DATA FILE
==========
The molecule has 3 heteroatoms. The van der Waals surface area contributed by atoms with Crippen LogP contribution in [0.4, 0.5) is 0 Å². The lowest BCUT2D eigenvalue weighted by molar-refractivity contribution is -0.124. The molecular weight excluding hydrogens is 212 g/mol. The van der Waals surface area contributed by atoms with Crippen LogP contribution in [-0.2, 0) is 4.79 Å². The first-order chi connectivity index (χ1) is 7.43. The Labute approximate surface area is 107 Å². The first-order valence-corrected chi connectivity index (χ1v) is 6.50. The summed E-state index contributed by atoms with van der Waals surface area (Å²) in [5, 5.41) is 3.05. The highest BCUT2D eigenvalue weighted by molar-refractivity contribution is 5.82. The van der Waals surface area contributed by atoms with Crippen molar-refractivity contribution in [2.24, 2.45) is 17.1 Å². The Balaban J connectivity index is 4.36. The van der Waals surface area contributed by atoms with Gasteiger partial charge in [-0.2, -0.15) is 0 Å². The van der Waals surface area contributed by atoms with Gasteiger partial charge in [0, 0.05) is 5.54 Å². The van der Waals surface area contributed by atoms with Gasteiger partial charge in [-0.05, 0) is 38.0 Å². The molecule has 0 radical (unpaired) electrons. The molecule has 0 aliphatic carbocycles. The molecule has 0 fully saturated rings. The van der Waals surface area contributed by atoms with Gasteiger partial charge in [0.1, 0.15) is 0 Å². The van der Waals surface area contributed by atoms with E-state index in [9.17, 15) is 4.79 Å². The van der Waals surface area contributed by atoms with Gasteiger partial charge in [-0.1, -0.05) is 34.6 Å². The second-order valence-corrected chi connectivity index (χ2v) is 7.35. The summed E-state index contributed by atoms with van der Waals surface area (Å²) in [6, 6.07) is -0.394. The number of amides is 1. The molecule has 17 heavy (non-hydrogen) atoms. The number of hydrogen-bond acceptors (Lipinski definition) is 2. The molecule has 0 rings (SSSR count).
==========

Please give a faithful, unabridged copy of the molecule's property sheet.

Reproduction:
The molecule has 3 heteroatoms. The van der Waals surface area contributed by atoms with Crippen LogP contribution in [0.4, 0.5) is 0 Å². The lowest BCUT2D eigenvalue weighted by molar-refractivity contribution is -0.124. The molecular weight excluding hydrogens is 212 g/mol. The van der Waals surface area contributed by atoms with Crippen LogP contribution in [-0.2, 0) is 4.79 Å². The first-order chi connectivity index (χ1) is 7.43. The Labute approximate surface area is 107 Å². The first-order valence-corrected chi connectivity index (χ1v) is 6.50. The summed E-state index contributed by atoms with van der Waals surface area (Å²) in [5, 5.41) is 3.05. The highest BCUT2D eigenvalue weighted by molar-refractivity contribution is 5.82. The van der Waals surface area contributed by atoms with Crippen molar-refractivity contribution in [2.24, 2.45) is 17.1 Å². The Balaban J connectivity index is 4.36. The van der Waals surface area contributed by atoms with Gasteiger partial charge in [-0.2, -0.15) is 0 Å². The van der Waals surface area contributed by atoms with Gasteiger partial charge in [0, 0.05) is 5.54 Å². The van der Waals surface area contributed by atoms with Gasteiger partial charge in [-0.05, 0) is 38.0 Å². The molecule has 0 radical (unpaired) electrons. The molecule has 0 aliphatic carbocycles. The molecule has 0 fully saturated rings. The van der Waals surface area contributed by atoms with Gasteiger partial charge in [0.1, 0.15) is 0 Å². The van der Waals surface area contributed by atoms with E-state index in [9.17, 15) is 4.79 Å². The van der Waals surface area contributed by atoms with Gasteiger partial charge in [-0.1, -0.05) is 34.6 Å². The second-order valence-corrected chi connectivity index (χ2v) is 7.35. The summed E-state index contributed by atoms with van der Waals surface area (Å²) in [6, 6.07) is -0.394. The number of amides is 1. The molecule has 17 heavy (non-hydrogen) atoms. The number of hydrogen-bond acceptors (Lipinski definition) is 2. The molecule has 0 rings (SSSR count).